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"Gold necklaces turn black after electrodeposition"





March 16, 2010

We are a supplier of gold jewelry, our customers are complaining because one month after they receive their product the gold turns black, the electroplating technician does not know why, but I suspect that the bath is contaminated, would you please help me to find out how to use the hull cell to verify the bath or another way to find out if the bath is contaminated?

Bertha Bosch
Quality Manager - Naucalpan Mexico, Mexico
^


First of two simultaneous responses -- March 18, 2010

Bertha,
The best way to tell if the bath is contaminated is to have the bath run for metallic contaminants. If you can't do it in your shop, your supplier should be equipped to do it. If they won't, an independent lab can. Normally they check for copper, nickel, zinc, iron, and lead. You also want to make sure the gold is at the correct concentration and the right deposit thickness.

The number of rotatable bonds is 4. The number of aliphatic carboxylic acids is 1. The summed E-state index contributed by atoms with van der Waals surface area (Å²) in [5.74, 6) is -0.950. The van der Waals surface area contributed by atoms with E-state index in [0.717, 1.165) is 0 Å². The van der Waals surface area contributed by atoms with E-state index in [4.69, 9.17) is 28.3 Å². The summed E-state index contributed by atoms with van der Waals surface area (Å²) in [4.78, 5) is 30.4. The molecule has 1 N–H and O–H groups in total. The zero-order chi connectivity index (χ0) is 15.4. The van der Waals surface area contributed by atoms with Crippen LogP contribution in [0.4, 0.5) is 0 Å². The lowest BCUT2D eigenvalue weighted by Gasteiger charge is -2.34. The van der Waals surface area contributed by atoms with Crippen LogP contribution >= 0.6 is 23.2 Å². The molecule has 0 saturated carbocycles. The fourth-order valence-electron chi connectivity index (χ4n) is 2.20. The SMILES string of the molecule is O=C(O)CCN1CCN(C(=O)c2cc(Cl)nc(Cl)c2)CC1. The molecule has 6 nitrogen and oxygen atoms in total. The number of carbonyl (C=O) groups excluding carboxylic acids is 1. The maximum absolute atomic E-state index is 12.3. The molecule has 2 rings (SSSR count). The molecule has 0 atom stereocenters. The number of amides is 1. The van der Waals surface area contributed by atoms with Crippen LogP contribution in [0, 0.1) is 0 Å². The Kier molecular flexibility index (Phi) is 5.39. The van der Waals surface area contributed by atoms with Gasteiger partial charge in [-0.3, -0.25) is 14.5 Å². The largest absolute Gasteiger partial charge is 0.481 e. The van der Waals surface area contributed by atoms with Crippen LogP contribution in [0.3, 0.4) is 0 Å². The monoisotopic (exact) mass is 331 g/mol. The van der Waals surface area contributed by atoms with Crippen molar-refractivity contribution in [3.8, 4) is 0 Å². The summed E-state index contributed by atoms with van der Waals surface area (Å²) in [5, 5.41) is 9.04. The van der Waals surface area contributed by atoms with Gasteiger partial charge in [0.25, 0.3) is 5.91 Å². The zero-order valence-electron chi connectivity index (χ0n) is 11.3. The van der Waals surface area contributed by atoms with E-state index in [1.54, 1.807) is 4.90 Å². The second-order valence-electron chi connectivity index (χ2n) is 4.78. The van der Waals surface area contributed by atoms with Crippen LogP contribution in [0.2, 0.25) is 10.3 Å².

Another option is to set up a fresh liter gold bath in the lab with the exact make-up (scaled down of course) as the bath on the wet floor. Plate a few small pieces, send them to your customer for approval. Hull cells are good, but leave too many problem possibilities (mainly for gold baths). Good Luck!

Mark Baker
process engineer - Malone, New York
^


Second of two simultaneous responses -- March 18, 2010

What is under the gold? If silver, brass, or copper, then it migrates right thru the gold and looks black on top. You must have a diffusion barrier of either nickel or palladium.

robert probert
Robert H Probert
Robert H Probert Technical Services
supporting advertiser
Garner, North Carolina
probertbanner
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